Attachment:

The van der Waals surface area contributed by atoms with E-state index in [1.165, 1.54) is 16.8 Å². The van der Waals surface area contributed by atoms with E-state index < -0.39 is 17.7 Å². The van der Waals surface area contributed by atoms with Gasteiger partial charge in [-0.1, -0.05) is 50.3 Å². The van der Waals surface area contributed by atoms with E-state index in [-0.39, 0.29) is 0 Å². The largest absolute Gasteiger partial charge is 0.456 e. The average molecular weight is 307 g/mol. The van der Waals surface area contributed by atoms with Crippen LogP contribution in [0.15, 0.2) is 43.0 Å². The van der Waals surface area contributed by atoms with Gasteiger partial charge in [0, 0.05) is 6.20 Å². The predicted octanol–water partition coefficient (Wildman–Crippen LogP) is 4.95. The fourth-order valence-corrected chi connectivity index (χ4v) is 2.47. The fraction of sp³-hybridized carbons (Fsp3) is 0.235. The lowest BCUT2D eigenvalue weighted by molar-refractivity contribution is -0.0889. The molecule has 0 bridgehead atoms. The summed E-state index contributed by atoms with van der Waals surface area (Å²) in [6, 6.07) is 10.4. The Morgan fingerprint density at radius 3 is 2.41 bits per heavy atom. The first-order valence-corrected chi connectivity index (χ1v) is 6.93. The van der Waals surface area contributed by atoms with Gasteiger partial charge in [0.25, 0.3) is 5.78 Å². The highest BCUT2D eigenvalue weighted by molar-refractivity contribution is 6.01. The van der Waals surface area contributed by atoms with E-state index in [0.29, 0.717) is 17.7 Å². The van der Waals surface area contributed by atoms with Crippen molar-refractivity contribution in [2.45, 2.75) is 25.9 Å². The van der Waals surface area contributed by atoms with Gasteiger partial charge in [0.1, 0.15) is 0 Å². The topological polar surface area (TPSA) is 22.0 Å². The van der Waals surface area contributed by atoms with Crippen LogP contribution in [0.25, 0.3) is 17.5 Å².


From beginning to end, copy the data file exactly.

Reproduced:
The van der Waals surface area contributed by atoms with E-state index in [1.165, 1.54) is 16.8 Å². The van der Waals surface area contributed by atoms with E-state index < -0.39 is 17.7 Å². The van der Waals surface area contributed by atoms with Gasteiger partial charge in [-0.1, -0.05) is 50.3 Å². The van der Waals surface area contributed by atoms with E-state index in [-0.39, 0.29) is 0 Å². The largest absolute Gasteiger partial charge is 0.456 e. The average molecular weight is 307 g/mol. The van der Waals surface area contributed by atoms with Crippen LogP contribution in [0.15, 0.2) is 43.0 Å². The van der Waals surface area contributed by atoms with Gasteiger partial charge in [0, 0.05) is 6.20 Å². The predicted octanol–water partition coefficient (Wildman–Crippen LogP) is 4.95. The fourth-order valence-corrected chi connectivity index (χ4v) is 2.47. The fraction of sp³-hybridized carbons (Fsp3) is 0.235. The lowest BCUT2D eigenvalue weighted by molar-refractivity contribution is -0.0889. The molecule has 0 bridgehead atoms. The summed E-state index contributed by atoms with van der Waals surface area (Å²) in [6, 6.07) is 10.4. The Morgan fingerprint density at radius 3 is 2.41 bits per heavy atom. The first-order valence-corrected chi connectivity index (χ1v) is 6.93. The van der Waals surface area contributed by atoms with Gasteiger partial charge in [0.25, 0.3) is 5.78 Å². The highest BCUT2D eigenvalue weighted by molar-refractivity contribution is 6.01. The van der Waals surface area contributed by atoms with E-state index in [0.29, 0.717) is 17.7 Å². The van der Waals surface area contributed by atoms with Crippen molar-refractivity contribution in [2.45, 2.75) is 25.9 Å². The van der Waals surface area contributed by atoms with Gasteiger partial charge in [0.1, 0.15) is 0 Å². The topological polar surface area (TPSA) is 22.0 Å². The van der Waals surface area contributed by atoms with Crippen LogP contribution in [0.25, 0.3) is 17.5 Å².